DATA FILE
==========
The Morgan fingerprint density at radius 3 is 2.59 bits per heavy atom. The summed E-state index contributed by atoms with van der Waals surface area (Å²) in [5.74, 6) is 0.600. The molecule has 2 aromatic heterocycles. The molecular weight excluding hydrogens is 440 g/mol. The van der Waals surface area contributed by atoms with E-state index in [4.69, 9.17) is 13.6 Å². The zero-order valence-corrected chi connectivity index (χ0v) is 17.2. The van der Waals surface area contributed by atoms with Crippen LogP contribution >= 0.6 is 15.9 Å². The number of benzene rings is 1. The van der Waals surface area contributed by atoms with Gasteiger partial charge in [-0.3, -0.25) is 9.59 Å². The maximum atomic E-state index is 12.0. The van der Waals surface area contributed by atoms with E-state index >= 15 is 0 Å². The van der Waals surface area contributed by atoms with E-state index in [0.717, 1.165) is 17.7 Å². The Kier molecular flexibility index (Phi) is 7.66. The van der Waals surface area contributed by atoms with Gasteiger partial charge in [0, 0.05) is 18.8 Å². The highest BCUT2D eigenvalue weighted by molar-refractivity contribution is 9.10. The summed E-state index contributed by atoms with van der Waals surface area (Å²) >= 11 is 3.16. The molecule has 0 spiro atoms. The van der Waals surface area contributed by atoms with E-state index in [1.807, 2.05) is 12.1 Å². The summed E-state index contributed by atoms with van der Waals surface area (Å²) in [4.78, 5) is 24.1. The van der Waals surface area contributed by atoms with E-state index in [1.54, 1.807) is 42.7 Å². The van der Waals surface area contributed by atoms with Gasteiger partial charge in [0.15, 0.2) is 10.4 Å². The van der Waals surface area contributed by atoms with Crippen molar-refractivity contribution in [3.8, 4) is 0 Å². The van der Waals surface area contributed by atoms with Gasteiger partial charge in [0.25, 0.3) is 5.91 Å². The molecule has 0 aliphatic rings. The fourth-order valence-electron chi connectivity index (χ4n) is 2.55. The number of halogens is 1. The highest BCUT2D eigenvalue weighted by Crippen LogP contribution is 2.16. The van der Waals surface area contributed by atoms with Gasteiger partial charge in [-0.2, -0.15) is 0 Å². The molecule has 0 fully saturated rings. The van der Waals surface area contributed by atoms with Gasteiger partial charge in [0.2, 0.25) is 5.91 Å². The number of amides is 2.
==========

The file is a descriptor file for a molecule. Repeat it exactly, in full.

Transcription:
The Morgan fingerprint density at radius 3 is 2.59 bits per heavy atom. The summed E-state index contributed by atoms with van der Waals surface area (Å²) in [5.74, 6) is 0.600. The molecule has 2 aromatic heterocycles. The molecular weight excluding hydrogens is 440 g/mol. The van der Waals surface area contributed by atoms with E-state index in [4.69, 9.17) is 13.6 Å². The zero-order valence-corrected chi connectivity index (χ0v) is 17.2. The van der Waals surface area contributed by atoms with Crippen LogP contribution >= 0.6 is 15.9 Å². The number of benzene rings is 1. The van der Waals surface area contributed by atoms with Gasteiger partial charge in [-0.3, -0.25) is 9.59 Å². The maximum atomic E-state index is 12.0. The van der Waals surface area contributed by atoms with E-state index >= 15 is 0 Å². The van der Waals surface area contributed by atoms with E-state index in [0.717, 1.165) is 17.7 Å². The Kier molecular flexibility index (Phi) is 7.66. The van der Waals surface area contributed by atoms with Gasteiger partial charge in [0, 0.05) is 18.8 Å². The highest BCUT2D eigenvalue weighted by molar-refractivity contribution is 9.10. The summed E-state index contributed by atoms with van der Waals surface area (Å²) >= 11 is 3.16. The molecule has 0 spiro atoms. The van der Waals surface area contributed by atoms with E-state index in [1.807, 2.05) is 12.1 Å². The summed E-state index contributed by atoms with van der Waals surface area (Å²) in [4.78, 5) is 24.1. The van der Waals surface area contributed by atoms with E-state index in [1.54, 1.807) is 42.7 Å². The van der Waals surface area contributed by atoms with Gasteiger partial charge in [0.15, 0.2) is 10.4 Å². The van der Waals surface area contributed by atoms with Crippen molar-refractivity contribution in [3.8, 4) is 0 Å². The van der Waals surface area contributed by atoms with Gasteiger partial charge in [0.25, 0.3) is 5.91 Å². The molecule has 0 aliphatic rings. The fourth-order valence-electron chi connectivity index (χ4n) is 2.55. The number of halogens is 1. The highest BCUT2D eigenvalue weighted by Crippen LogP contribution is 2.16. The van der Waals surface area contributed by atoms with Gasteiger partial charge in [-0.2, -0.15) is 0 Å². The molecule has 0 fully saturated rings. The van der Waals surface area contributed by atoms with Gasteiger partial charge in [0.2, 0.25) is 5.91 Å². The number of amides is 2.